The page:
An overwhelming majority or 14 out of 20 videos featured chocolate biscuit treats from brands like Coco, Momom and MyLikes, which are less well-known than typical snack brands like Nestlé, Regent and Oishi.
The most prominent marketing messages used by affiliates are focused on the taste and not the nutritional content of the snacks, often featuring phrases like “yummy for kids” and “magugustuhan ng mga bata (kids will like it)” in 12 out of 20 videos.

The most common words used in the captions of the 20 TikTok videos promoting snacks for children. Some prominent words include “affordable, school, biscuit, pambaon and masarap.” 

Meanwhile, eight out of 20 videos used varying descriptions to hype the snack as the ideal “pambaon (packed snack)” for schoolchildren. Repeated in captions and/or spoken through voiceovers, the videos promise parents greater day-to-day convenience if they purchase snacks that are easy to pack.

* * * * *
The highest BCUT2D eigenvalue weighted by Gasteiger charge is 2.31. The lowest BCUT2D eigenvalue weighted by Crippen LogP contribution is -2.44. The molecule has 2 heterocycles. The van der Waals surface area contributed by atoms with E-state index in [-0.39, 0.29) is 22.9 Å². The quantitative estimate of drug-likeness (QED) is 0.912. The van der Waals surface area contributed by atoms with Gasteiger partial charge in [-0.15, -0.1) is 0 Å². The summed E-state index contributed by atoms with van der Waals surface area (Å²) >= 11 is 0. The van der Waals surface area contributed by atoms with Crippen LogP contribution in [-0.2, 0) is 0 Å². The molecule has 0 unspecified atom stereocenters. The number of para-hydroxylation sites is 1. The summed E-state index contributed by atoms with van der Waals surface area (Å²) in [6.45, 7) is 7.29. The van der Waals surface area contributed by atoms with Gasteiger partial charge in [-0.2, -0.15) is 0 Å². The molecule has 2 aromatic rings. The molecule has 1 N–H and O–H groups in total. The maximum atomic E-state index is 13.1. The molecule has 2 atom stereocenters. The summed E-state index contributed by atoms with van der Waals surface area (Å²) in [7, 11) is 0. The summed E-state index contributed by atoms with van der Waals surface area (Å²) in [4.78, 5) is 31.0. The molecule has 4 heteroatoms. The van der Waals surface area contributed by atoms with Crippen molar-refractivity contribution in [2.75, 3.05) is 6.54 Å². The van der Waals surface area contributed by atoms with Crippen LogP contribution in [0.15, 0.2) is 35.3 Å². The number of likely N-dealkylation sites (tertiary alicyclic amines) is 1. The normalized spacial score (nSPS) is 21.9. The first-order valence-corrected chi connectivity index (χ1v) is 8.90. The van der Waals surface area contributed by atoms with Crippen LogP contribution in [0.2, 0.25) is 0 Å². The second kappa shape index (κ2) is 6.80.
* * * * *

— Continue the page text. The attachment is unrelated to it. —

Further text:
Affiliates also directly addressed mothers in five out of 20 videos, using phrases like “mga mommies” or “mga fellow nanays dyan (fellow mommies)” while promoting their products.
Filipino mothers are typically discerning about the food products they purchase for children but remain conscious of the ease with which they can quickly prepare their snacks, said Carla Perlas, chief editor of
“Seeing other moms selling quick and easy-to-prepare children’s snacks online, I think they’ll consider first the authenticity of the content. Is it an influencer post paid for by a brand?” she said.

Screengrabs from TikTok videos of affiliate markets selling children’s snacks, taken December 27, 2023

But ultimately, price is a “big factor” given that most mothers work on a tight budget, Perlas added.